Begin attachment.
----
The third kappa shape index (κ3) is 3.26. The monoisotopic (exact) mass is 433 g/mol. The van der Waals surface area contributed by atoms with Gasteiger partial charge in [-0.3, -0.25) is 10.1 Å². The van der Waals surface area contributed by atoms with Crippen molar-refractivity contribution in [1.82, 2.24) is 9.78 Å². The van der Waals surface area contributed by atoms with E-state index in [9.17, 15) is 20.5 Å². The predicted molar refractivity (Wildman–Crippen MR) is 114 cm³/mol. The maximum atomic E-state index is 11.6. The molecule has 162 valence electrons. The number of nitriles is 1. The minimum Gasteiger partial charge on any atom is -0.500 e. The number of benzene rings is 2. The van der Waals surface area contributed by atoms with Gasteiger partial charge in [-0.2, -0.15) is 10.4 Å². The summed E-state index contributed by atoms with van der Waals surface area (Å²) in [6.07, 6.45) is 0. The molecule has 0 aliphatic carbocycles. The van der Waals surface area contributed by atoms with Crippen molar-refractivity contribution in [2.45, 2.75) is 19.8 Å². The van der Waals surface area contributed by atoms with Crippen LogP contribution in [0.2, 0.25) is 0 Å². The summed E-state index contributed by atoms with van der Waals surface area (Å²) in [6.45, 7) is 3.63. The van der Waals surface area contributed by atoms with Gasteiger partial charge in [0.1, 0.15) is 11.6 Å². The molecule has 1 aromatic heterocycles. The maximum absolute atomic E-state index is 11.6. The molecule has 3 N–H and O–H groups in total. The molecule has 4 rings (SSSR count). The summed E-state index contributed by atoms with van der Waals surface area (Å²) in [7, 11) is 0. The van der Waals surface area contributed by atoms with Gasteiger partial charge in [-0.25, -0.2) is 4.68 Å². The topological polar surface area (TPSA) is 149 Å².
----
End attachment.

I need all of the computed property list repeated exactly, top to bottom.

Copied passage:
The third kappa shape index (κ3) is 3.26. The monoisotopic (exact) mass is 433 g/mol. The van der Waals surface area contributed by atoms with Gasteiger partial charge in [-0.3, -0.25) is 10.1 Å². The van der Waals surface area contributed by atoms with Crippen molar-refractivity contribution in [1.82, 2.24) is 9.78 Å². The van der Waals surface area contributed by atoms with E-state index in [9.17, 15) is 20.5 Å². The predicted molar refractivity (Wildman–Crippen MR) is 114 cm³/mol. The maximum atomic E-state index is 11.6. The molecule has 162 valence electrons. The number of nitriles is 1. The minimum Gasteiger partial charge on any atom is -0.500 e. The number of benzene rings is 2. The van der Waals surface area contributed by atoms with Gasteiger partial charge in [-0.2, -0.15) is 10.4 Å². The summed E-state index contributed by atoms with van der Waals surface area (Å²) in [6.07, 6.45) is 0. The molecule has 0 aliphatic carbocycles. The van der Waals surface area contributed by atoms with Crippen molar-refractivity contribution in [2.45, 2.75) is 19.8 Å². The van der Waals surface area contributed by atoms with Crippen LogP contribution in [0.2, 0.25) is 0 Å². The summed E-state index contributed by atoms with van der Waals surface area (Å²) in [6.45, 7) is 3.63. The van der Waals surface area contributed by atoms with Gasteiger partial charge in [0.1, 0.15) is 11.6 Å². The molecule has 1 aromatic heterocycles. The maximum absolute atomic E-state index is 11.6. The molecule has 3 N–H and O–H groups in total. The molecule has 4 rings (SSSR count). The summed E-state index contributed by atoms with van der Waals surface area (Å²) in [7, 11) is 0. The van der Waals surface area contributed by atoms with Gasteiger partial charge in [-0.25, -0.2) is 4.68 Å². The topological polar surface area (TPSA) is 149 Å².